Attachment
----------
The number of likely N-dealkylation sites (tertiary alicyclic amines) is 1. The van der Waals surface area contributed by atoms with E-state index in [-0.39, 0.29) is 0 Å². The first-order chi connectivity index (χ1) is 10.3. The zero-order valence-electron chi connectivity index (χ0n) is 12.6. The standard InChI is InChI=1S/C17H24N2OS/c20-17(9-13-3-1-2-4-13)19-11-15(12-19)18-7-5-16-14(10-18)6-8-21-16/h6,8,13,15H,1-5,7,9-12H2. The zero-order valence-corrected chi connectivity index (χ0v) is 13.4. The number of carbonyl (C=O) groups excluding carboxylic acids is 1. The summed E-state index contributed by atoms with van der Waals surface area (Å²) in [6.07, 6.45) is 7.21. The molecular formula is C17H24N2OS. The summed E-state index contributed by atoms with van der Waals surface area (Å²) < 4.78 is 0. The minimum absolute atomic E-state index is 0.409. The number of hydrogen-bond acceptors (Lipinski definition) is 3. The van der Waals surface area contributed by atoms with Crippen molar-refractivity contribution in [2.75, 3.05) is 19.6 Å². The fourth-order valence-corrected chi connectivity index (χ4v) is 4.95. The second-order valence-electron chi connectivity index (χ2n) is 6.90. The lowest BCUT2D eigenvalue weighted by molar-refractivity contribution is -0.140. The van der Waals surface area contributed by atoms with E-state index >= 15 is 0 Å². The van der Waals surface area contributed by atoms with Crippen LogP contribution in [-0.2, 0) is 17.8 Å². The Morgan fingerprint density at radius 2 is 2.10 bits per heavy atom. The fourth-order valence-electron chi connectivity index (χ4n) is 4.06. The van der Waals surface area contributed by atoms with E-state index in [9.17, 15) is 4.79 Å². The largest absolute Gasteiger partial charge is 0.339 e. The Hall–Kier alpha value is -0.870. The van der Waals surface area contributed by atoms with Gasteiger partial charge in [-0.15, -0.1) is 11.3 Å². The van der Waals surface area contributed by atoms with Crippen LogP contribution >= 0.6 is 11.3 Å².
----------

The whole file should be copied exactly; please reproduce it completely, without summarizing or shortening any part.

The number of likely N-dealkylation sites (tertiary alicyclic amines) is 1. The van der Waals surface area contributed by atoms with E-state index in [-0.39, 0.29) is 0 Å². The first-order chi connectivity index (χ1) is 10.3. The zero-order valence-electron chi connectivity index (χ0n) is 12.6. The standard InChI is InChI=1S/C17H24N2OS/c20-17(9-13-3-1-2-4-13)19-11-15(12-19)18-7-5-16-14(10-18)6-8-21-16/h6,8,13,15H,1-5,7,9-12H2. The zero-order valence-corrected chi connectivity index (χ0v) is 13.4. The number of carbonyl (C=O) groups excluding carboxylic acids is 1. The summed E-state index contributed by atoms with van der Waals surface area (Å²) in [6.07, 6.45) is 7.21. The molecular formula is C17H24N2OS. The summed E-state index contributed by atoms with van der Waals surface area (Å²) < 4.78 is 0. The minimum absolute atomic E-state index is 0.409. The number of hydrogen-bond acceptors (Lipinski definition) is 3. The van der Waals surface area contributed by atoms with Crippen molar-refractivity contribution in [2.75, 3.05) is 19.6 Å². The fourth-order valence-corrected chi connectivity index (χ4v) is 4.95. The second-order valence-electron chi connectivity index (χ2n) is 6.90. The lowest BCUT2D eigenvalue weighted by molar-refractivity contribution is -0.140. The van der Waals surface area contributed by atoms with E-state index >= 15 is 0 Å². The van der Waals surface area contributed by atoms with Crippen LogP contribution in [-0.2, 0) is 17.8 Å². The Morgan fingerprint density at radius 2 is 2.10 bits per heavy atom. The fourth-order valence-electron chi connectivity index (χ4n) is 4.06. The van der Waals surface area contributed by atoms with E-state index in [9.17, 15) is 4.79 Å². The largest absolute Gasteiger partial charge is 0.339 e. The Hall–Kier alpha value is -0.870. The van der Waals surface area contributed by atoms with Gasteiger partial charge in [-0.15, -0.1) is 11.3 Å². The van der Waals surface area contributed by atoms with Crippen LogP contribution >= 0.6 is 11.3 Å².